Cast iron décor in 19th-20th century spa towns

Why dedicate a monograph to the principal European spas? Not, obviously, to analyse the features of the waters and draw conclusions as to the pathologies for which they were recommended. The presence of a source of water with therapeutic properties led to the birth of a town, intended not least to host all those who came to obtain benefit from its thermal cures. What made these towns “special”, above all, was their urban development around the turn of the 20th century.

The guiding principles behind these transformations can be summed up in two key words: wellbeing and beauty. To facilitate access to the waters, and even more to create a context where people would be fully at their ease, the use of large structures and décor in cast iron was fundamental. Such structures are more often present in thermal centres than in any other type of town. Unique artefacts, some still extant, others not, reproduced in period postcards and conserved in the Archive of the Neri Foundation, are displayed in this magazine. Images that bear witness to the way in which these centres for thermal cures were also able to provide relaxation and entertainment, encouraging social aggregation and thereby delineating what was to become the concept of the holiday.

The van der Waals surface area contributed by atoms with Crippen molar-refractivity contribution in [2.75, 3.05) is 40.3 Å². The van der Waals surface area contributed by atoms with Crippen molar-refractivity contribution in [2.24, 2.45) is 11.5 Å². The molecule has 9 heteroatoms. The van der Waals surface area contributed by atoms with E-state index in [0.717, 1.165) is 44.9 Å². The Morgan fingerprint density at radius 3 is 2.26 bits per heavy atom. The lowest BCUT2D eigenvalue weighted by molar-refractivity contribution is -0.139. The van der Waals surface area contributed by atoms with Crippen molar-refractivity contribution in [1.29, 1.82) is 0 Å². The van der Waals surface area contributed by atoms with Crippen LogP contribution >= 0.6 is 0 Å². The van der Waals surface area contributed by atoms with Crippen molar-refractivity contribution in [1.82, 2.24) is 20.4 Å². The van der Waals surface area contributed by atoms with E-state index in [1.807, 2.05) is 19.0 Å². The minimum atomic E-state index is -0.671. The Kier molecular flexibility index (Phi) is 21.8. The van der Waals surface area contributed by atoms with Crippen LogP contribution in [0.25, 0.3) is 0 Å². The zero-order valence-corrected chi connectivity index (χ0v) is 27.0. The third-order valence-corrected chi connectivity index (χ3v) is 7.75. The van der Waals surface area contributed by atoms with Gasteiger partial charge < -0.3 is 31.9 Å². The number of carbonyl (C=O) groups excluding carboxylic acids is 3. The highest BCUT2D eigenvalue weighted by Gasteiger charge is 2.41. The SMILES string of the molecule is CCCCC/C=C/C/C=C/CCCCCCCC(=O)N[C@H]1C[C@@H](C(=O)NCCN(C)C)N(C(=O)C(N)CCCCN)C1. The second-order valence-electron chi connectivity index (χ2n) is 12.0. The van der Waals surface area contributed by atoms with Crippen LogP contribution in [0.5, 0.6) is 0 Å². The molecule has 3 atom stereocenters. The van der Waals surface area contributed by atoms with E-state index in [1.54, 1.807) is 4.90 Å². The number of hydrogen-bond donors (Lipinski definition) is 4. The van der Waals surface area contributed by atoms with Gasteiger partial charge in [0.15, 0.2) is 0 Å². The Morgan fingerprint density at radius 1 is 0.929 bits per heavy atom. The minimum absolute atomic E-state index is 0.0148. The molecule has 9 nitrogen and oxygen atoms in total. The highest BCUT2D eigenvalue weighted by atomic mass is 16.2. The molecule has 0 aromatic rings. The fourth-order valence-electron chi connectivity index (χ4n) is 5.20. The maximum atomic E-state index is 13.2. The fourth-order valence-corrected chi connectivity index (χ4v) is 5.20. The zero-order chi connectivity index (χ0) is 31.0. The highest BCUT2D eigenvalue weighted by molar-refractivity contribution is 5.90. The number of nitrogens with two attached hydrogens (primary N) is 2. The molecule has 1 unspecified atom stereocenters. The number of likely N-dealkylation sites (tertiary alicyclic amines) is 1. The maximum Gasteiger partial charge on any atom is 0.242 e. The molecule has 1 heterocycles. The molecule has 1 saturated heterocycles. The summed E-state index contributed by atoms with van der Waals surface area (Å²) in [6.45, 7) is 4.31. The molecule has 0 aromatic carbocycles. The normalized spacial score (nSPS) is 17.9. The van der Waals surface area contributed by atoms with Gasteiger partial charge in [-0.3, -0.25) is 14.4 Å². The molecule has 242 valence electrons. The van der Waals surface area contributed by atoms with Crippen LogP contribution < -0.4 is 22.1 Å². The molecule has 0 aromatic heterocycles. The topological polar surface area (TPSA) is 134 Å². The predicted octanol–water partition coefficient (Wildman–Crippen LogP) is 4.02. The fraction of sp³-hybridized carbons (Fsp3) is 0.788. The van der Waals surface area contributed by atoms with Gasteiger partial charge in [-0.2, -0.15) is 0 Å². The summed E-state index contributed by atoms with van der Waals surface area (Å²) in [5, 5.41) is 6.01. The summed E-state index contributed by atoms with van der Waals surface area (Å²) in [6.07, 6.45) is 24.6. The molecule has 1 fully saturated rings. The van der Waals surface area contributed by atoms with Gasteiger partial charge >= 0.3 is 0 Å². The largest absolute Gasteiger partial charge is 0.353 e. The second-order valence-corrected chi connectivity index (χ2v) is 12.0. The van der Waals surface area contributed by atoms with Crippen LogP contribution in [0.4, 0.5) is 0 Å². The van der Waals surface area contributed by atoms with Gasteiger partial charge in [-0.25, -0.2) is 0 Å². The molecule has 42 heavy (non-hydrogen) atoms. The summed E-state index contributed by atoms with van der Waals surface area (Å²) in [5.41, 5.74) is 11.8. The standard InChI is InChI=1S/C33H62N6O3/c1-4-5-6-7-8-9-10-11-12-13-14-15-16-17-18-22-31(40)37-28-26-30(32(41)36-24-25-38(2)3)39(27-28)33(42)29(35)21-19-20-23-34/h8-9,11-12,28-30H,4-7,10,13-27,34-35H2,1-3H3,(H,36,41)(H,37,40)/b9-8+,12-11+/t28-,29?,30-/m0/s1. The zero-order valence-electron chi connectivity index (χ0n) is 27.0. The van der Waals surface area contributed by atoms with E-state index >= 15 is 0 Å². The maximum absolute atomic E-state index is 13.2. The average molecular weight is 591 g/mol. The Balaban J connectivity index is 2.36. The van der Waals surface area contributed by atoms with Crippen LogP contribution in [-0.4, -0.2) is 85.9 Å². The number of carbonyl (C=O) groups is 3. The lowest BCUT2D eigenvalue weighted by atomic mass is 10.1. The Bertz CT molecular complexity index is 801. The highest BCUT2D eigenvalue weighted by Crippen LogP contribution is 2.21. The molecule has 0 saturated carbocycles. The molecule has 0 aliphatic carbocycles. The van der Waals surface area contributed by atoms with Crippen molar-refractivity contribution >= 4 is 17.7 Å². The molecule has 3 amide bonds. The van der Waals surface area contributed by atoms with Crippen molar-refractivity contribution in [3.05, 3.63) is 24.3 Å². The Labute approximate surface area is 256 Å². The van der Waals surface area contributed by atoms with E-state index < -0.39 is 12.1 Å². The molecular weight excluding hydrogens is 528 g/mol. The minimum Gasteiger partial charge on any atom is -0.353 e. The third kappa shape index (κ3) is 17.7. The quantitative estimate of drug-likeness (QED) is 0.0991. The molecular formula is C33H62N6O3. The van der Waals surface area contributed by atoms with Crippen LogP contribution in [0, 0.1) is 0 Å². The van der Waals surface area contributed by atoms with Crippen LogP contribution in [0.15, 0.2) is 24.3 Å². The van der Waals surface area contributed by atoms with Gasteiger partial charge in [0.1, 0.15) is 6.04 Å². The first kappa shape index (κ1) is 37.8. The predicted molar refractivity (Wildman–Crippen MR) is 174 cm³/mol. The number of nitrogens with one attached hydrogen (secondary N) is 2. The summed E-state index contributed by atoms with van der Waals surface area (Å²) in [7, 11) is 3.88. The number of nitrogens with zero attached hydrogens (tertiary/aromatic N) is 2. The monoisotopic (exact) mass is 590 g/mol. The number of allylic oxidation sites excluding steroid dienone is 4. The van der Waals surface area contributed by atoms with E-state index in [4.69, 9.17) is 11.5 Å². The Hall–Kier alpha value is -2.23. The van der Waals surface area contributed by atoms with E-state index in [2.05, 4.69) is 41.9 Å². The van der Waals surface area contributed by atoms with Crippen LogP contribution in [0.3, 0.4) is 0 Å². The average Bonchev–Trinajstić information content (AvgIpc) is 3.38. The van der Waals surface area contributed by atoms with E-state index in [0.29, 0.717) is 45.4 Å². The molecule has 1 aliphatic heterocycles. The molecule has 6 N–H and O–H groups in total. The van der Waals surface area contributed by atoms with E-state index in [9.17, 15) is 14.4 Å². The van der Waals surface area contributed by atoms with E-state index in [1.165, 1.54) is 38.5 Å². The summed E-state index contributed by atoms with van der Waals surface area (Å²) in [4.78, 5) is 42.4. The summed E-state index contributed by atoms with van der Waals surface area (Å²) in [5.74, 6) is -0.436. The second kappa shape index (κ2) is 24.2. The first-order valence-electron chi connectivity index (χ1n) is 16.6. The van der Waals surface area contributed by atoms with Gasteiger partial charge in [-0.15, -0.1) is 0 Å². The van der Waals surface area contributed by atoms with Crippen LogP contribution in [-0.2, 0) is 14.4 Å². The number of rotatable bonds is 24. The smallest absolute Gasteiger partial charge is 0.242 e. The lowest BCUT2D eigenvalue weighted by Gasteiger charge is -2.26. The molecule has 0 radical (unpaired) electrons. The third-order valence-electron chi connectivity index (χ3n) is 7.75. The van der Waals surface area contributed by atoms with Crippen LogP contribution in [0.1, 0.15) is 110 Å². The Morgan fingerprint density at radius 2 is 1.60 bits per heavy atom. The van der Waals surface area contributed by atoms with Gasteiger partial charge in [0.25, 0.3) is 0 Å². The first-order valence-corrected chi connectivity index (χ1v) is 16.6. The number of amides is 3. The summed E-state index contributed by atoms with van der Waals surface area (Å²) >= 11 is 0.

The architecture of spa towns

France and Middle Europe: the added value of cast iron

Past and present: Italian watering places

Climatic resorts: the case of Opatija

The preservation of cast iron artifacts in thermal towns